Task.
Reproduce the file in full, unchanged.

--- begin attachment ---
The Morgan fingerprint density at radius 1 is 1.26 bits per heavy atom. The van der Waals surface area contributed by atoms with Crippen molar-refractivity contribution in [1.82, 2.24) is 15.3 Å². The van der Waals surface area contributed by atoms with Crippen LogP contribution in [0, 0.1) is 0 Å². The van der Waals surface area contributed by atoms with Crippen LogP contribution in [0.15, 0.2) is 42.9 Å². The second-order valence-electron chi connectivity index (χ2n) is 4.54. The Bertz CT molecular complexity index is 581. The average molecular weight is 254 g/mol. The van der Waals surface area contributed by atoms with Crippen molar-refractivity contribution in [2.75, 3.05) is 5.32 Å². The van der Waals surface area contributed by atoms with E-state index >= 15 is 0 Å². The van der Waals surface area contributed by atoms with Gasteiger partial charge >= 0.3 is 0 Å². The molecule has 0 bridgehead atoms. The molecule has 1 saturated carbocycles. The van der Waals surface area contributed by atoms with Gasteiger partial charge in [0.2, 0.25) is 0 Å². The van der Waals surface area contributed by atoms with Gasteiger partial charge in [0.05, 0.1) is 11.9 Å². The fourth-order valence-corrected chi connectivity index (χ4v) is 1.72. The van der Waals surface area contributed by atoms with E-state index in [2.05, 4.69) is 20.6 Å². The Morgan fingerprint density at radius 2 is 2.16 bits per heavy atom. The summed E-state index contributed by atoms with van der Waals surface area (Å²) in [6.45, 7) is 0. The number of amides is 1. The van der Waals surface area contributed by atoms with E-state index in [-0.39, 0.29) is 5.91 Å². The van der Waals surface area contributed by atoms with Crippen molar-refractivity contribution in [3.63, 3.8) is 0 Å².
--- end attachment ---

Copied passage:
The Morgan fingerprint density at radius 1 is 1.26 bits per heavy atom. The van der Waals surface area contributed by atoms with Crippen molar-refractivity contribution in [1.82, 2.24) is 15.3 Å². The van der Waals surface area contributed by atoms with Crippen LogP contribution in [0, 0.1) is 0 Å². The van der Waals surface area contributed by atoms with Crippen LogP contribution in [0.15, 0.2) is 42.9 Å². The second-order valence-electron chi connectivity index (χ2n) is 4.54. The Bertz CT molecular complexity index is 581. The average molecular weight is 254 g/mol. The van der Waals surface area contributed by atoms with Crippen molar-refractivity contribution in [2.75, 3.05) is 5.32 Å². The van der Waals surface area contributed by atoms with E-state index >= 15 is 0 Å². The van der Waals surface area contributed by atoms with Gasteiger partial charge >= 0.3 is 0 Å². The molecule has 0 bridgehead atoms. The molecule has 1 saturated carbocycles. The van der Waals surface area contributed by atoms with Gasteiger partial charge in [0.2, 0.25) is 0 Å². The van der Waals surface area contributed by atoms with Gasteiger partial charge in [0.05, 0.1) is 11.9 Å². The fourth-order valence-corrected chi connectivity index (χ4v) is 1.72. The van der Waals surface area contributed by atoms with E-state index in [2.05, 4.69) is 20.6 Å². The Morgan fingerprint density at radius 2 is 2.16 bits per heavy atom. The summed E-state index contributed by atoms with van der Waals surface area (Å²) in [6.45, 7) is 0. The number of amides is 1. The van der Waals surface area contributed by atoms with E-state index in [-0.39, 0.29) is 5.91 Å². The van der Waals surface area contributed by atoms with Crippen molar-refractivity contribution in [3.63, 3.8) is 0 Å².